Valentine has many meanings
Letter to the Editor
St. Valentine's Day; a Christian festival commemorating the martyrdom of St. Valentine on Feb. 14, AD 270.
By the 14th century, its religious significance was overshadowed by the non-religious custom still associated with the day.
Then the word "valentine" was applied to both persons and presents still popular today. It was the custom in my early grade-school days to exchange homemade valentines with each other. I could buy a whole bag full for a dime or so.
Acceptance of St. Valentine as the patron of lovers appears to have been accidental. The most plausible of several theories is the medieval European belief that birds began to mate on Feb. 14.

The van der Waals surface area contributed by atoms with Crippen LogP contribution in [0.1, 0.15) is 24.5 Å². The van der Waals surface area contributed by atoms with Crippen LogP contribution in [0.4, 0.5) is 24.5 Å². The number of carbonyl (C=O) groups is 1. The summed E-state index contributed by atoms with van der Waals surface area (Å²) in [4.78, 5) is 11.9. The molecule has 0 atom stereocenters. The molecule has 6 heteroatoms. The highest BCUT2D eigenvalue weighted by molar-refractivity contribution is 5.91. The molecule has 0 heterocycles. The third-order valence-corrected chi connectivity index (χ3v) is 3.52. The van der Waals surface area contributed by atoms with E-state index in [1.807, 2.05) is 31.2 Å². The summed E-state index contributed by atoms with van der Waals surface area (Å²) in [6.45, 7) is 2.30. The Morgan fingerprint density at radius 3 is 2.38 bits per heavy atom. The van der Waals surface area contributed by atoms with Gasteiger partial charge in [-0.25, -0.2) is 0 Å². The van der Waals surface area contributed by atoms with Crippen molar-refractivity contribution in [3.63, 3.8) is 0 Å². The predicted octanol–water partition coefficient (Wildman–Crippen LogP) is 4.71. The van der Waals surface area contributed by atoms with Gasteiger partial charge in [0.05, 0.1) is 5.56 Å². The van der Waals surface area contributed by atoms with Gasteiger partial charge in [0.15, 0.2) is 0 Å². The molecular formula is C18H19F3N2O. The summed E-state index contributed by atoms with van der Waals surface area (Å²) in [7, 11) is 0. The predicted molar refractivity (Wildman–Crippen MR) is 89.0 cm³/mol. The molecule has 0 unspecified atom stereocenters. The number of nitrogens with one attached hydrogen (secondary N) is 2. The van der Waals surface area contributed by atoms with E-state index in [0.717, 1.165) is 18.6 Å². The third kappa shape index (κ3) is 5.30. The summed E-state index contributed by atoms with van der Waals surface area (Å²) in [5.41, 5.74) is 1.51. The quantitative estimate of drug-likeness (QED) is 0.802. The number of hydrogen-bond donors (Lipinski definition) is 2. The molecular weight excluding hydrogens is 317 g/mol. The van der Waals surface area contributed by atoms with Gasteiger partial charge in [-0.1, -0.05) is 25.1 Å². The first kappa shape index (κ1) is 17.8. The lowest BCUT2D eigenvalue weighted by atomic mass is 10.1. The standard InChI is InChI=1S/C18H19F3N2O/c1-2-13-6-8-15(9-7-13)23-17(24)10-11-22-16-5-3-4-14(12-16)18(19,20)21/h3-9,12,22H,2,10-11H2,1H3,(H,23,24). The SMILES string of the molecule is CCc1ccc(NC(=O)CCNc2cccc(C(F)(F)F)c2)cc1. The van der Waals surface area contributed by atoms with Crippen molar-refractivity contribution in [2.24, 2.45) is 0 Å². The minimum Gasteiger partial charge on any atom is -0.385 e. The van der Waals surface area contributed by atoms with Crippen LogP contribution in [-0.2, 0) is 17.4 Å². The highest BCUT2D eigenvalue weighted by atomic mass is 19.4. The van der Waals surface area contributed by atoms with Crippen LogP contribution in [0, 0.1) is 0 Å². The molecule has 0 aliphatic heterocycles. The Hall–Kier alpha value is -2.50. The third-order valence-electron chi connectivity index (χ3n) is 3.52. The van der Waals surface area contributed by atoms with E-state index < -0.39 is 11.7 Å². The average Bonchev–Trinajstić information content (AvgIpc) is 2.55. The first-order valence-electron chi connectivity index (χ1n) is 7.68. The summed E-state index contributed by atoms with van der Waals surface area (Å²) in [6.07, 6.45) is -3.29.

This notion presumably suggested that lads and lasses should choose lovers and exchange gifts. St. Valentine, who died in defense of our Christian faith, seems to have been forgotten as a person.
The practice of mailing homemade messages, called valentines, has commonly been composed of loving expressions, but unfortunately some cards have become comic or even coarse.
The day is often marked by social affairs of various kinds in which young people and senior citizens can participate in loving remembrance.
Brother Ed Courtney
February 7, 2000
All Viewpoint Stories for Tuesday, February 15, 2000